Yesterday we got to see the amazing cover art by artist WillowRaven. Today we get to see illustrations of two main characters, Melia and her best friend, Tatou.
Melia is a girl who doesn't fit in. She is half-mortal, half-faerie, and dwells in the Realm of Faerie with her mother and two sisters. Her mortal heritage is glaringly apparent, for Melia lacks something that all other faeries possess: wings. More than anything, Melia yearns to fly.
She gets her wish--though not in the way she expects. When her own mother places a curse on her, Melia is forced to transform into a black eagle every night. As an eagle, she experiences the gift of flight she has always craved--but sometimes finds herself possessed of an animal instict she can't totally control.
In this image, we get to see Melia in eagle form gazing at herself in an enchanted basin, which reveals her half-faerie face.
Tatou is a pixie and Melia's most loyal friend. As a pixie, Tatou has the ability to send faeries and humans alike into a bacchus-like trance, wherein her victims are cursed to revel in dance and song until they are released. And she always carries a little pixie-dust in the pocket of her petal skirt.
And now, onto our interview with author Heidi Garret!
1. How did you go about researching cover artists for your book?
First, I connected with Shera of Book Whispers on Goodreads.com. I signed up for her email list almost a year ago, so I got all of her Cover Coveting emails, which I saved. When it was time to start thinking about my own cover, I sorted through them to help me figure out what I liked. Second, I have been reading a lot of books on my Kindle Fire. I made a list of all the books with cover art I really liked. I tried to contact several cover artists that way, but really didn’t have any luck. Third, I was connected to the World Literary Cafe by a fellow writer. The WLC has a “toolbox” that lists cover artists. I studied the art and pictures on their websites. I contacted one of the artists and she wasn’t available. However, I refused to let myself be disappointed, as I believed the right artist was out there. I am not sure why I believed, but I did. I kept being drawn back to WillowRaven’s work. I think I was afraid to approach her because she does original work and I think I was worried about the price. However, after another weekend of failing to connect with a local artist, I contacted WillowRaven.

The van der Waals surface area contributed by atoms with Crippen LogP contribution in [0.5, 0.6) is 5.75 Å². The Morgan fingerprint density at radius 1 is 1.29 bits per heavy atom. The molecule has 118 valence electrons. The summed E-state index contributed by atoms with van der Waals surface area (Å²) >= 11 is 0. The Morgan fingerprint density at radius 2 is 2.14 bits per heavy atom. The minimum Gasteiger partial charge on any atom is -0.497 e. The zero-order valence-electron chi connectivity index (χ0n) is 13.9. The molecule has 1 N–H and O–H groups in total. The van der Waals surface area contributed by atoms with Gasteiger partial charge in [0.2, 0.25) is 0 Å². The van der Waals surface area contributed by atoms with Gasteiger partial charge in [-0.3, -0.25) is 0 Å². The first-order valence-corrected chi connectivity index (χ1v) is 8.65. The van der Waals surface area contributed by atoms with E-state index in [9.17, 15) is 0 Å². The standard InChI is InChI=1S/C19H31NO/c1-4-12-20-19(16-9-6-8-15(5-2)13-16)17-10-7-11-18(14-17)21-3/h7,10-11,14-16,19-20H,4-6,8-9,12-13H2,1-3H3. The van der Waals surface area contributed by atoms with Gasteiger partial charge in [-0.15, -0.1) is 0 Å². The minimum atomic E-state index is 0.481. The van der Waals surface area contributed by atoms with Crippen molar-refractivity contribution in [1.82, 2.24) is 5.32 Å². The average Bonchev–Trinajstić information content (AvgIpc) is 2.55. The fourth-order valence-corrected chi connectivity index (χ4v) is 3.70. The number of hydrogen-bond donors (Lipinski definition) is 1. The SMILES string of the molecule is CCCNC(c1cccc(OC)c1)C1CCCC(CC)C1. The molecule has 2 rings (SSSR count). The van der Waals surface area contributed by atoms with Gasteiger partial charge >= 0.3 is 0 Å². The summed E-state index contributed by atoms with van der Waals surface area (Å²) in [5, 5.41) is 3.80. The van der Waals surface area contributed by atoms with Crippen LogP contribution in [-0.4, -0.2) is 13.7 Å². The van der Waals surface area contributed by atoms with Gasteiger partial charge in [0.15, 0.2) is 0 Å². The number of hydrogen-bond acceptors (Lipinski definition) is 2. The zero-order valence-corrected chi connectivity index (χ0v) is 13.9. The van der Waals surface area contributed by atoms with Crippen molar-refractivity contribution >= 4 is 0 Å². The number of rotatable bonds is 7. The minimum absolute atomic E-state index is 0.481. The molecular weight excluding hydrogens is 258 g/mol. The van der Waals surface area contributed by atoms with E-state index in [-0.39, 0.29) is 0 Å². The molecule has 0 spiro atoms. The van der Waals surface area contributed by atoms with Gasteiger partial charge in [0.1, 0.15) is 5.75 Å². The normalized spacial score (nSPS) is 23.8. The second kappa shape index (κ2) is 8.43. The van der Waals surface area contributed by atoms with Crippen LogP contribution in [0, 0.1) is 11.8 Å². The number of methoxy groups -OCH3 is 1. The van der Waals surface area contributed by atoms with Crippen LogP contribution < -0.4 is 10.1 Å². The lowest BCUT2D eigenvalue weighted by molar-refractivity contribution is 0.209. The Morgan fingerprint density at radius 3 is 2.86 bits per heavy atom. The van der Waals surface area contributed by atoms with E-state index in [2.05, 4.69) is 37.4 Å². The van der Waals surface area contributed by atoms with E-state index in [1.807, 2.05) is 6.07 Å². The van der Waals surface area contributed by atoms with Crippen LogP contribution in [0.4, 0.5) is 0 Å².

2. What specifically about WillowRaven's art made you realize she was the right person to bring your story to life?
I thought WillowRaven’s work was very beautiful. She had many different styles in her catalogue and I liked all of them. I ended up discussing her work with my husband, who is also an artist. He encouraged me to contact her. My initial connection with WillowRaven was through the Live Chat on her website. I was nervous because I had never “met” her. But she was very professional and talked me through everything in the chat. We discussed some of the ideas I had in mind, everything from colors to characters to scenes. She gave me her feedback as a visual artist. Then we discussed prices. From the research I had already done, I thought her prices were very fair.
3. What was it like to have an artist translate characters and scenes from your novel into art?
When I look at the work WillowRaven has done, it leaves me breathless. As a fantasy novelist, one of the things I wanted to create in my own work was that feeling of being drawn into another world. That “other place” where readers will--hopefully--long to go, when this world is “too much with them.” As WillowRaven began to finish the book cover and her scene illustrations, I was like: “She did it.” She visually created that “other world” that exists in my head. And in some respects, she imagined it better than I did.
4. Can you describe you collaborative process with WillowRaven?
It felt very much like I planted a little seed with word and description. Then she grew that “idea” into a fully formed plant and flower. I revised some of my narrative, because her artwork took a character or a scene to a different level. As a talented visual artist, she could see things beyond my imagination. It was exciting to see her interpretations of my story and characters. Tatou was more Disney-like when I originally created her. But when I saw WillowRaven’s perception of her, I fell in love. And realized she was a better Tatou for my story.
5. Any advice you'd like to offer other indie authors as they embark on their quest for a cover artist?
I think it’s important to have an idea of what you want. Take that idea to the artist you want to work with. Then, be open to their feedback. I feel like part of the reason WillowRaven’s art for Nandana’s Mark is so incredible, is because, it is truly, her work.
Keep your eye out for Nandana's Mark, coming in August 2012!
About Nandana's Mark:
Melia has always wanted to fly, away.
From her two sisters, who’ve found their place in the Enchanted World, despite being half-faeries with no wings.
From her mother, the full blooded faerie who practices black magic, and weeps every night when she thinks her daughters aren’t listening.
But mostly from her father, the mortal druid who broke his faerie troth, and lives to reunite with Melia’s mother. He believes incarnating Umbra—the one entity everyone in the Enchanted World fears—will give him the power to return to the Realm of Faerie.
But Melia comprehends the horror of Umbra far better than her father ever will.
And Umbra destroys.
When her best friend—a pixie named Tatou—urges Melia to turn to the mysterious Illustrator for help, she gives Melia the courage to challenge her father.
As secrets are revealed and a family’s dark legacy spins out of control, Melia’s wish to fly comes true.
It’s just not quite what she expected.